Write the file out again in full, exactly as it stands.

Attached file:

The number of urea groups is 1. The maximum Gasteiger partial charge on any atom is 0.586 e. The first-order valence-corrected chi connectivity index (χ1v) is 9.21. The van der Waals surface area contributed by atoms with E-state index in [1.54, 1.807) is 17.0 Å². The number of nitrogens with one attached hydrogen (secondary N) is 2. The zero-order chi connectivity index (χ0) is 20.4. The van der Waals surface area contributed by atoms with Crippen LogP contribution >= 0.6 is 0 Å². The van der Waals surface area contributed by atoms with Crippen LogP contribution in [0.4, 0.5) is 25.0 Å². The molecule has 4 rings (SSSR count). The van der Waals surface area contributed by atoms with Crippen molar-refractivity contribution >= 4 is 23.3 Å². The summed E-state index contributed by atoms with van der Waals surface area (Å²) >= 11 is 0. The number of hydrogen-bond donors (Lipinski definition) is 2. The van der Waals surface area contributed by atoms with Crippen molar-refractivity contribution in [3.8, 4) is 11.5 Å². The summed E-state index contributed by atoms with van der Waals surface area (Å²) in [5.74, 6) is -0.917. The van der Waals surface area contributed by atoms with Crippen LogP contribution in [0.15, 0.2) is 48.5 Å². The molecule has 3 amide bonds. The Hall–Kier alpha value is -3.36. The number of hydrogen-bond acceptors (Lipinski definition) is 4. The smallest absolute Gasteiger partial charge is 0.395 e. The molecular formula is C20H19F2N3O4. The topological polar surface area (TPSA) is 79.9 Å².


The number of urea groups is 1. The maximum Gasteiger partial charge on any atom is 0.586 e. The first-order valence-corrected chi connectivity index (χ1v) is 9.21. The van der Waals surface area contributed by atoms with E-state index in [1.54, 1.807) is 17.0 Å². The number of nitrogens with one attached hydrogen (secondary N) is 2. The zero-order chi connectivity index (χ0) is 20.4. The van der Waals surface area contributed by atoms with Crippen LogP contribution >= 0.6 is 0 Å². The van der Waals surface area contributed by atoms with Crippen LogP contribution in [0.4, 0.5) is 25.0 Å². The molecule has 4 rings (SSSR count). The van der Waals surface area contributed by atoms with Crippen molar-refractivity contribution >= 4 is 23.3 Å². The summed E-state index contributed by atoms with van der Waals surface area (Å²) >= 11 is 0. The number of hydrogen-bond donors (Lipinski definition) is 2. The van der Waals surface area contributed by atoms with Crippen molar-refractivity contribution in [3.8, 4) is 11.5 Å². The summed E-state index contributed by atoms with van der Waals surface area (Å²) in [5.74, 6) is -0.917. The van der Waals surface area contributed by atoms with Crippen LogP contribution in [0.15, 0.2) is 48.5 Å². The molecule has 3 amide bonds. The Hall–Kier alpha value is -3.36. The number of hydrogen-bond acceptors (Lipinski definition) is 4. The smallest absolute Gasteiger partial charge is 0.395 e. The molecular formula is C20H19F2N3O4. The topological polar surface area (TPSA) is 79.9 Å².